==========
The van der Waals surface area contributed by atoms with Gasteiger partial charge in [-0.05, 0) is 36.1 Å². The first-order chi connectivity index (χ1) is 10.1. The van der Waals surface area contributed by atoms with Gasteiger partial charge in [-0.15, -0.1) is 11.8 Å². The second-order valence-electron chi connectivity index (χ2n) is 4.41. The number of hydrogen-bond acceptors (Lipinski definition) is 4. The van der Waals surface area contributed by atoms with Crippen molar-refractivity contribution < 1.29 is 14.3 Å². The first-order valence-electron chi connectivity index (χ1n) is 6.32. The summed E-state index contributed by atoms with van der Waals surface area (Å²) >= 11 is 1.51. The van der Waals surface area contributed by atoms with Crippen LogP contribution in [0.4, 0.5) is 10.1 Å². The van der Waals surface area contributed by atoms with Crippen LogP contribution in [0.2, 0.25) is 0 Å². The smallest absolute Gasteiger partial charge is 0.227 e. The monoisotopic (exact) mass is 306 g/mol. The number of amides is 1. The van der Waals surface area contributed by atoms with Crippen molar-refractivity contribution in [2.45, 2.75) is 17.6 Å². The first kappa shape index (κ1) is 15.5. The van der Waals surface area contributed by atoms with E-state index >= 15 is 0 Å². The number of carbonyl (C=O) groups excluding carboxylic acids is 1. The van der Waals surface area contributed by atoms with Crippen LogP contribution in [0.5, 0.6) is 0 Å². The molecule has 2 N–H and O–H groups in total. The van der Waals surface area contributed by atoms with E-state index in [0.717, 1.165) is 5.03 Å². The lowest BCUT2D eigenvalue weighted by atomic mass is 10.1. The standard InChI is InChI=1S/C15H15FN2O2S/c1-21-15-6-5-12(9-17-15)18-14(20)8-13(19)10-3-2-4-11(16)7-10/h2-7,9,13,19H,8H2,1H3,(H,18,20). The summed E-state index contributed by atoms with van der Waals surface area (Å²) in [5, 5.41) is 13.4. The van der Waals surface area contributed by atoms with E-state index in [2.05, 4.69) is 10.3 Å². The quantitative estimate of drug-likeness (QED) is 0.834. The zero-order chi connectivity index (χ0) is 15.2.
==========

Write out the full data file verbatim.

The van der Waals surface area contributed by atoms with Gasteiger partial charge in [-0.05, 0) is 36.1 Å². The first-order chi connectivity index (χ1) is 10.1. The van der Waals surface area contributed by atoms with Gasteiger partial charge in [-0.15, -0.1) is 11.8 Å². The second-order valence-electron chi connectivity index (χ2n) is 4.41. The number of hydrogen-bond acceptors (Lipinski definition) is 4. The van der Waals surface area contributed by atoms with Crippen molar-refractivity contribution < 1.29 is 14.3 Å². The first-order valence-electron chi connectivity index (χ1n) is 6.32. The summed E-state index contributed by atoms with van der Waals surface area (Å²) >= 11 is 1.51. The van der Waals surface area contributed by atoms with Crippen LogP contribution in [0.4, 0.5) is 10.1 Å². The van der Waals surface area contributed by atoms with Crippen LogP contribution in [0.2, 0.25) is 0 Å². The smallest absolute Gasteiger partial charge is 0.227 e. The monoisotopic (exact) mass is 306 g/mol. The number of amides is 1. The van der Waals surface area contributed by atoms with Crippen molar-refractivity contribution in [2.45, 2.75) is 17.6 Å². The first kappa shape index (κ1) is 15.5. The van der Waals surface area contributed by atoms with E-state index >= 15 is 0 Å². The number of carbonyl (C=O) groups excluding carboxylic acids is 1. The van der Waals surface area contributed by atoms with Crippen LogP contribution in [0.5, 0.6) is 0 Å². The molecule has 2 N–H and O–H groups in total. The van der Waals surface area contributed by atoms with E-state index in [0.717, 1.165) is 5.03 Å². The lowest BCUT2D eigenvalue weighted by atomic mass is 10.1. The standard InChI is InChI=1S/C15H15FN2O2S/c1-21-15-6-5-12(9-17-15)18-14(20)8-13(19)10-3-2-4-11(16)7-10/h2-7,9,13,19H,8H2,1H3,(H,18,20). The summed E-state index contributed by atoms with van der Waals surface area (Å²) in [5, 5.41) is 13.4. The van der Waals surface area contributed by atoms with E-state index in [2.05, 4.69) is 10.3 Å². The quantitative estimate of drug-likeness (QED) is 0.834. The zero-order chi connectivity index (χ0) is 15.2.